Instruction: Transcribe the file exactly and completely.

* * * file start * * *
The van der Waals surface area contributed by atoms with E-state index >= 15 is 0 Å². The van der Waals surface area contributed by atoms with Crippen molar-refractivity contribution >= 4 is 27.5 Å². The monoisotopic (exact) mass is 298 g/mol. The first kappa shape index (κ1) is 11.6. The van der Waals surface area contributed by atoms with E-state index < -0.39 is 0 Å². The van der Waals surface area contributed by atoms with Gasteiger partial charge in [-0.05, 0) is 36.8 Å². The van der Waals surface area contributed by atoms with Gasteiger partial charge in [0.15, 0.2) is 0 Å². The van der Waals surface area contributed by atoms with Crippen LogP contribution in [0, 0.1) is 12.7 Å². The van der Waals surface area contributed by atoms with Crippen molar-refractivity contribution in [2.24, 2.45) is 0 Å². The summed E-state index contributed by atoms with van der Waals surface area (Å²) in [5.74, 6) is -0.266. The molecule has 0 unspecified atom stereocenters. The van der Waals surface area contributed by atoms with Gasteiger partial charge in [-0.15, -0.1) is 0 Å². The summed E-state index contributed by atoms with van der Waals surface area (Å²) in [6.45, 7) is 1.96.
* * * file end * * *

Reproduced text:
The van der Waals surface area contributed by atoms with E-state index >= 15 is 0 Å². The van der Waals surface area contributed by atoms with Crippen molar-refractivity contribution >= 4 is 27.5 Å². The monoisotopic (exact) mass is 298 g/mol. The first kappa shape index (κ1) is 11.6. The van der Waals surface area contributed by atoms with E-state index < -0.39 is 0 Å². The van der Waals surface area contributed by atoms with Gasteiger partial charge in [-0.05, 0) is 36.8 Å². The van der Waals surface area contributed by atoms with Gasteiger partial charge in [0.15, 0.2) is 0 Å². The van der Waals surface area contributed by atoms with Crippen LogP contribution in [0, 0.1) is 12.7 Å². The van der Waals surface area contributed by atoms with Crippen molar-refractivity contribution in [2.24, 2.45) is 0 Å². The summed E-state index contributed by atoms with van der Waals surface area (Å²) in [5.74, 6) is -0.266. The molecule has 0 unspecified atom stereocenters. The van der Waals surface area contributed by atoms with Gasteiger partial charge in [-0.15, -0.1) is 0 Å². The summed E-state index contributed by atoms with van der Waals surface area (Å²) in [6.45, 7) is 1.96.